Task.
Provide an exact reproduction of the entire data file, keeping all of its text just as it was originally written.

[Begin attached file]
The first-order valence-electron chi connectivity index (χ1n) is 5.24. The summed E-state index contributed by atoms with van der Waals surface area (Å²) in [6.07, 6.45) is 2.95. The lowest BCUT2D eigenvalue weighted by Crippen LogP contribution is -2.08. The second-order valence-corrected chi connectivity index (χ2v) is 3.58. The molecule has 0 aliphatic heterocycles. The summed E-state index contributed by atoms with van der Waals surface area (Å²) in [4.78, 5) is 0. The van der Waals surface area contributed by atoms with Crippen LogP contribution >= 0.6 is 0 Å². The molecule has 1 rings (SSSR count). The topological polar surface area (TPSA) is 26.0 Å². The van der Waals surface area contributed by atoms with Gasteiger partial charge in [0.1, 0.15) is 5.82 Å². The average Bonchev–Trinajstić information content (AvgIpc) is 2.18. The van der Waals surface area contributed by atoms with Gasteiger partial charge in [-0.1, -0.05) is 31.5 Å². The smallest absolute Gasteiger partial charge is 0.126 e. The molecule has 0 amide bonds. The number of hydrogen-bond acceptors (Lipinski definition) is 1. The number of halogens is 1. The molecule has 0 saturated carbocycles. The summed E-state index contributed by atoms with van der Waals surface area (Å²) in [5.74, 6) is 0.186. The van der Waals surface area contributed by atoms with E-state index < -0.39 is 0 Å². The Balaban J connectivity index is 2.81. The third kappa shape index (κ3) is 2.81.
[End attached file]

The first-order valence-electron chi connectivity index (χ1n) is 5.24. The summed E-state index contributed by atoms with van der Waals surface area (Å²) in [6.07, 6.45) is 2.95. The lowest BCUT2D eigenvalue weighted by Crippen LogP contribution is -2.08. The second-order valence-corrected chi connectivity index (χ2v) is 3.58. The molecule has 0 aliphatic heterocycles. The summed E-state index contributed by atoms with van der Waals surface area (Å²) in [4.78, 5) is 0. The van der Waals surface area contributed by atoms with Crippen LogP contribution >= 0.6 is 0 Å². The molecule has 1 rings (SSSR count). The topological polar surface area (TPSA) is 26.0 Å². The van der Waals surface area contributed by atoms with Gasteiger partial charge in [0.1, 0.15) is 5.82 Å². The average Bonchev–Trinajstić information content (AvgIpc) is 2.18. The van der Waals surface area contributed by atoms with Gasteiger partial charge in [-0.1, -0.05) is 31.5 Å². The smallest absolute Gasteiger partial charge is 0.126 e. The molecule has 0 amide bonds. The number of hydrogen-bond acceptors (Lipinski definition) is 1. The number of halogens is 1. The molecule has 0 saturated carbocycles. The summed E-state index contributed by atoms with van der Waals surface area (Å²) in [5.74, 6) is 0.186. The van der Waals surface area contributed by atoms with E-state index < -0.39 is 0 Å². The Balaban J connectivity index is 2.81. The third kappa shape index (κ3) is 2.81.